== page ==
Jesus said, “Have faith in God.” In encouraging faith in God Jesus was communicating something about God’s character of faithfulness. Throughout the sacred Scriptures one of the chief attributes associated with God is faithfulness. Throughout time God has proven, over and over again, to be faithful to humanity. He has specifically illustrated this faithfulness through His relationship with the children of Israel. As God called this group of people into relationship He made a commitment, a covenant, with them that was defined by His promise to be with them and bless them, and through them bless all humanity. The story of this relationship shows God’s continued faithfulness to His promise throughout history. God was laying the foundation for trust by His faithful actions on behalf of Israel, and on behalf of humanity. It is why God is so often associated with faithfulness by the words of His people witnessed to in the Bible.
When Jesus says, “Have faith in God.” it is based upon the rich history of God’s faithfulness to humanity. The foundation for the experience of a trusting relationship with God is that God has shown Himself trustworthy. God has taken the time and made the effort to speak honestly, fulfill His promises at the appropriate time, do what He says and generally behave in a trustworthy manner. He has lived this way with all of His creation since the beginning. Though humanity has broken faith with God on numerous occasions, God has never been unfaithful to His Word of faithfulness.
Having laid a foundation of faithfulness upon which a healthy relationship can be built, the appropriate response to God is to trust Him, to let down our guard, be vulnerable and experience the intimacy He longs to share with us. We best respond by becoming focused once more on God who is trustworthy. What we will discover is that God continues to respond faithfully to us even we fail at our own attempts to be faithful. He longs that we would discover in Him someone more worthy of trust than ourselves. He longs to break down the barriers of fear, defensiveness and cynicism so that we might experience His fellowship and life to the fullest. He longs for us to rest in the assurance that He is there for us always, faithfully embracing us with His great and abiding love.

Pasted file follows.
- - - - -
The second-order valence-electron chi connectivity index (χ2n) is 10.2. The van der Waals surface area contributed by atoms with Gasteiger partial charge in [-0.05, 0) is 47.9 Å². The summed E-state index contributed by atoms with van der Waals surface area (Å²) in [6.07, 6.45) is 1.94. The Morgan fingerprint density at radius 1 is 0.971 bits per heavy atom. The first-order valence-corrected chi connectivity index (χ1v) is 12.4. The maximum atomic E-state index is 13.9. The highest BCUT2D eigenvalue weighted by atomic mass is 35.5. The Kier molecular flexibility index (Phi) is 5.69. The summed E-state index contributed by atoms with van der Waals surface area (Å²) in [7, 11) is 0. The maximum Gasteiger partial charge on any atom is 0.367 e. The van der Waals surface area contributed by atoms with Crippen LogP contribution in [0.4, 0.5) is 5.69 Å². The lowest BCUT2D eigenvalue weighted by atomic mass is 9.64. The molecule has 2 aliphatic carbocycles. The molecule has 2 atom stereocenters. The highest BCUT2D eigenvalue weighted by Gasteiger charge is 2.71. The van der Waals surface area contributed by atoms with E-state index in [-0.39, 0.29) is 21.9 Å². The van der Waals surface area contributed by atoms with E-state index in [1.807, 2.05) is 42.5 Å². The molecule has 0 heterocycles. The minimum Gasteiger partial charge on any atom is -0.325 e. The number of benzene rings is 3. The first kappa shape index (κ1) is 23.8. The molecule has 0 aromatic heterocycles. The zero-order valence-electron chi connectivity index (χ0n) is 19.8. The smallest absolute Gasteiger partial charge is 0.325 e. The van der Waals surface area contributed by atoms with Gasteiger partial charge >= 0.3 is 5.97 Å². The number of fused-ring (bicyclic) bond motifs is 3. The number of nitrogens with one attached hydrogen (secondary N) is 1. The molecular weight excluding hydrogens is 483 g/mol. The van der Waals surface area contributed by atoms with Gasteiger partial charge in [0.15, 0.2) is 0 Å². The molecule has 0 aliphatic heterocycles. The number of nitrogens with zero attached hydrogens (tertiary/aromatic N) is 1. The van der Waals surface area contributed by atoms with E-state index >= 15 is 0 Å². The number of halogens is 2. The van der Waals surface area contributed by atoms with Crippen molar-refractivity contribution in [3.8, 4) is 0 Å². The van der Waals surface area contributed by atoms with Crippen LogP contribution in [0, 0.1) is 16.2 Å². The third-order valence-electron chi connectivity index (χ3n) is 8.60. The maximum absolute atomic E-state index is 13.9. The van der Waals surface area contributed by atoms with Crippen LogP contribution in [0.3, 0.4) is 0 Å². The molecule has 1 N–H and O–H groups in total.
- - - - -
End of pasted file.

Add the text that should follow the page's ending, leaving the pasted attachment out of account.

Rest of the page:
As we risk the leap across the chasm of fear and doubt into His arms He is faithful to catch us. Have faith in God. As you continue your journey this day, what are the ways God has expressed His faithfulness to you? What is the new place of trust to which He is calling you? May this day be filled with the awareness of God’s faithful presence, there to catch you, love you and lead you as you continue on with Him. May you also extend His faithful love in your relationships with others this day.